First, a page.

Oil Properties Peppermint oil has a fresh, sharp, menthol smell, is clear to pale yellow in colour and watery in viscosity. Origin It is a native of the Mediterranean, but is now also cultivated in Italy, USA, Japan and Great Britain. It is a perennial herb that grows up to 1 meter (3 feet) high and has slightly hairy serrated leaves with pinkish-mauve flowers arranged in a long conical shape. It has underground runners by which it easily propagates. This herb has many species, and peppermint piperita is a hybrid of watermint (M. aquatica) and spearmint (M. spicata). According to Greek mythology the nymph Mentha was hotly pursued by Pluto, whose jealous wife Persephone, trod her ferociously into the ground, whereupon Pluto then turned her into a herb, knowing that people would appreciate her for years to come. It has been cultivated since ancient times in Japan and China. Evidence of use was found in Egypt in a tomb dating back from 1000 BC. Extraction Peppermint oil is extracted from the whole plant above ground just before flowering. The oil is extracted by steam distillation from the fresh or partly dried plant and the yield is 0.1 – 1.0 %. Chemical Composition The chemical components of peppermint oil are menthol, menthone, 1,8-cineole, methyl acetate, methofuran, isomenthone, limonene, b-pinene, a-pinene, germacrene-d, trans-sabinene hydrate and pulegone. Precautions Peppermint oil is non-toxic and non-irritant in low dilutions, but sensitization may be a problem due to the menthol content. It can cause irritation to the skin and mucus membranes and should be kept well away from the eyes. It should be avoided during pregnancy and should not be used on children under seven.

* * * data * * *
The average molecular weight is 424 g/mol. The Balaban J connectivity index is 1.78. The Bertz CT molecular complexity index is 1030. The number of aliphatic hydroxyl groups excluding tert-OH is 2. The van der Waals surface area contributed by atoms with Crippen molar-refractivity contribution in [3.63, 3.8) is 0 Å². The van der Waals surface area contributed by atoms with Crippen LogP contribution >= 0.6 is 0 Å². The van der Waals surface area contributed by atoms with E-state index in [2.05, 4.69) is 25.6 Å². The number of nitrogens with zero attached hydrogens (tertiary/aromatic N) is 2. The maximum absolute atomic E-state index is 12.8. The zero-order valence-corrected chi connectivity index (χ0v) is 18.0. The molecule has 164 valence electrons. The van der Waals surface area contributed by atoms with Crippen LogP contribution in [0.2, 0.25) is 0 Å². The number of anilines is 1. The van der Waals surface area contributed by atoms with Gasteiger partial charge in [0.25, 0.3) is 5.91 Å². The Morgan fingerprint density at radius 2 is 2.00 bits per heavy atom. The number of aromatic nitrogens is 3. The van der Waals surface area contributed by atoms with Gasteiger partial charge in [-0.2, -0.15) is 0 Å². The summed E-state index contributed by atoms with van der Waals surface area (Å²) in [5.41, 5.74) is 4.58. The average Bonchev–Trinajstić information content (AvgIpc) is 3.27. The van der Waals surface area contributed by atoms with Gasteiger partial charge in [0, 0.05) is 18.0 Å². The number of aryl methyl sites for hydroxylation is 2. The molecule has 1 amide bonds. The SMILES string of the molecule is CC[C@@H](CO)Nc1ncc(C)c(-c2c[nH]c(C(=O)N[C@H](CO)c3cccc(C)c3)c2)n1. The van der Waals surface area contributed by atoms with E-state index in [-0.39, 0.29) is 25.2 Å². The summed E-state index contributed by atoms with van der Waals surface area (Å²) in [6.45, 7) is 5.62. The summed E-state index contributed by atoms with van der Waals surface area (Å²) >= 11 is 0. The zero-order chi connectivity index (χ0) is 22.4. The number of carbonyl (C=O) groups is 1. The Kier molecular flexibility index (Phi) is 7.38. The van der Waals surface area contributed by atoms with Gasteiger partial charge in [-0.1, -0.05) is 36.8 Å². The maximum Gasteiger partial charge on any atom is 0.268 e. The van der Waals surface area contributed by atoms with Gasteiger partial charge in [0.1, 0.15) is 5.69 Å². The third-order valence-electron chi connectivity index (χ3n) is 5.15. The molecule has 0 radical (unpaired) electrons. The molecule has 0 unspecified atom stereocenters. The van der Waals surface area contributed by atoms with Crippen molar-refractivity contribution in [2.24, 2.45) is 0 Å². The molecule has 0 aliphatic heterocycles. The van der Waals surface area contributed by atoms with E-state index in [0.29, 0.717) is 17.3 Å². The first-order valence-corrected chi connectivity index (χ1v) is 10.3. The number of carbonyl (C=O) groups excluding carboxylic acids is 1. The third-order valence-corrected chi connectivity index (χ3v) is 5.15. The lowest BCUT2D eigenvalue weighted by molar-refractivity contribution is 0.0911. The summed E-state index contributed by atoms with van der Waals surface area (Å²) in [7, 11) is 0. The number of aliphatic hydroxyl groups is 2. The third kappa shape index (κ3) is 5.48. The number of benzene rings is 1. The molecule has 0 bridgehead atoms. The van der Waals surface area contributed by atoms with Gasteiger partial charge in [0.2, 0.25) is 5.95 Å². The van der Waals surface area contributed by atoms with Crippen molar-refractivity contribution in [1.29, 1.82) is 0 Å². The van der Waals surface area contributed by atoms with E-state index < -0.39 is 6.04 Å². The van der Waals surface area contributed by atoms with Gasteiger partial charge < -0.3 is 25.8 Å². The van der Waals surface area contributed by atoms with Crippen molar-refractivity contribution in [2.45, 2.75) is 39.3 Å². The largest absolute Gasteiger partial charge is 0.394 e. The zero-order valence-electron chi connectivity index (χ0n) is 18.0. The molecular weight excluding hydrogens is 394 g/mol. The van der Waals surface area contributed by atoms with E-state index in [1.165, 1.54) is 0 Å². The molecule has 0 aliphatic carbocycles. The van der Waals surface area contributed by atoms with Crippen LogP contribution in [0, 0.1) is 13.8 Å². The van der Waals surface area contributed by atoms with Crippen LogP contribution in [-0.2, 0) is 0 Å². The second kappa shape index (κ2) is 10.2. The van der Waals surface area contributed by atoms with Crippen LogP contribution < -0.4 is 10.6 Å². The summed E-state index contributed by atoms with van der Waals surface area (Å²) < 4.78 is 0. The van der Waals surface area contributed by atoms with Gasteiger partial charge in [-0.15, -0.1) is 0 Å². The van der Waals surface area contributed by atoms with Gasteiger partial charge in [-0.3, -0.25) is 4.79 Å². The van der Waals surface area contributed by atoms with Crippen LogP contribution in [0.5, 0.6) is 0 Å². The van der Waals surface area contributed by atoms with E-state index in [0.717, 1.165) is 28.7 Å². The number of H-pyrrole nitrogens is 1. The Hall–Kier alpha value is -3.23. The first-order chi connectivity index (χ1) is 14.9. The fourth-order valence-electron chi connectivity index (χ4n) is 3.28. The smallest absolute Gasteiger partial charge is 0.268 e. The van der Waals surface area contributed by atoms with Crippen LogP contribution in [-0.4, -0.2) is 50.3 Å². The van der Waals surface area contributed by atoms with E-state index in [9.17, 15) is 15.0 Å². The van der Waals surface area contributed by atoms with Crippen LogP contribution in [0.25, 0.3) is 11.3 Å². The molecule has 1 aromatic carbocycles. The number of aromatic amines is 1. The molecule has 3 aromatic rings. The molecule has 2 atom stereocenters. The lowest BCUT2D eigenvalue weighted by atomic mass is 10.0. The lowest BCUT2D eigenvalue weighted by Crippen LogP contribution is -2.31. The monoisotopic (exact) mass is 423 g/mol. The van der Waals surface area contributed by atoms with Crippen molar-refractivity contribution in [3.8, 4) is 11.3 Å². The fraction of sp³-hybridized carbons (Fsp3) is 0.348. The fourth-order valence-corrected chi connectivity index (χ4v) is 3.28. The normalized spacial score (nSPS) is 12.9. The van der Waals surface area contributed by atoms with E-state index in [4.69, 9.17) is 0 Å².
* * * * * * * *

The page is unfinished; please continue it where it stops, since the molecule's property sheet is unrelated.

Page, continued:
Supplied in 100ml amber glass bottle with dropper and tamper evident cap.
MSDS & Allergens cert available on request.